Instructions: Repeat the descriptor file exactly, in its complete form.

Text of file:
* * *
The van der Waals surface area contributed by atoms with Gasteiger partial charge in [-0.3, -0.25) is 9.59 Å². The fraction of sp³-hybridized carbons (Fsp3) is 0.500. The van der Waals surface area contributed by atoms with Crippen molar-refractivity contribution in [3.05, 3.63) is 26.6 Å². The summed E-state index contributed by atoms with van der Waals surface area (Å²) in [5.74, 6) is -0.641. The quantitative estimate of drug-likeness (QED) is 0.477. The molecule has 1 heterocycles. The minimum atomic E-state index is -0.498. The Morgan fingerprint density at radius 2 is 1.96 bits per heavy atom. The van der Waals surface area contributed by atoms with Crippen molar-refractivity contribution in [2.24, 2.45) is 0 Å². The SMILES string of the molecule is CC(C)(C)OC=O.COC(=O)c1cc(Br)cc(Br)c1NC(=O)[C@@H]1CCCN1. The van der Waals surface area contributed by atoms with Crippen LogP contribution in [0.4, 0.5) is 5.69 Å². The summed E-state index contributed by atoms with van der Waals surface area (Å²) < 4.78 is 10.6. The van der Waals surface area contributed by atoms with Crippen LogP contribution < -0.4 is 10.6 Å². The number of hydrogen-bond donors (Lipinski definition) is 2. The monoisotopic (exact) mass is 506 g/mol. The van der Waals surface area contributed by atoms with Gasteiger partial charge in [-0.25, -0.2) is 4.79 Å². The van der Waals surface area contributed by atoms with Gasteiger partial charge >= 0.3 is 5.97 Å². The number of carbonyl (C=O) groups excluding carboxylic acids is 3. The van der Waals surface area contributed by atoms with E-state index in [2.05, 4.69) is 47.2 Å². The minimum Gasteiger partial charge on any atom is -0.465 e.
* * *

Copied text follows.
The van der Waals surface area contributed by atoms with Gasteiger partial charge in [-0.3, -0.25) is 9.59 Å². The fraction of sp³-hybridized carbons (Fsp3) is 0.500. The van der Waals surface area contributed by atoms with Crippen molar-refractivity contribution in [3.05, 3.63) is 26.6 Å². The summed E-state index contributed by atoms with van der Waals surface area (Å²) in [5.74, 6) is -0.641. The quantitative estimate of drug-likeness (QED) is 0.477. The molecule has 1 heterocycles. The minimum atomic E-state index is -0.498. The Morgan fingerprint density at radius 2 is 1.96 bits per heavy atom. The van der Waals surface area contributed by atoms with Crippen molar-refractivity contribution in [2.24, 2.45) is 0 Å². The SMILES string of the molecule is CC(C)(C)OC=O.COC(=O)c1cc(Br)cc(Br)c1NC(=O)[C@@H]1CCCN1. The van der Waals surface area contributed by atoms with Crippen LogP contribution in [0.4, 0.5) is 5.69 Å². The summed E-state index contributed by atoms with van der Waals surface area (Å²) < 4.78 is 10.6. The van der Waals surface area contributed by atoms with Crippen LogP contribution < -0.4 is 10.6 Å². The number of hydrogen-bond donors (Lipinski definition) is 2. The monoisotopic (exact) mass is 506 g/mol. The van der Waals surface area contributed by atoms with Gasteiger partial charge in [-0.25, -0.2) is 4.79 Å². The van der Waals surface area contributed by atoms with Gasteiger partial charge >= 0.3 is 5.97 Å². The number of carbonyl (C=O) groups excluding carboxylic acids is 3. The van der Waals surface area contributed by atoms with E-state index in [2.05, 4.69) is 47.2 Å². The minimum Gasteiger partial charge on any atom is -0.465 e.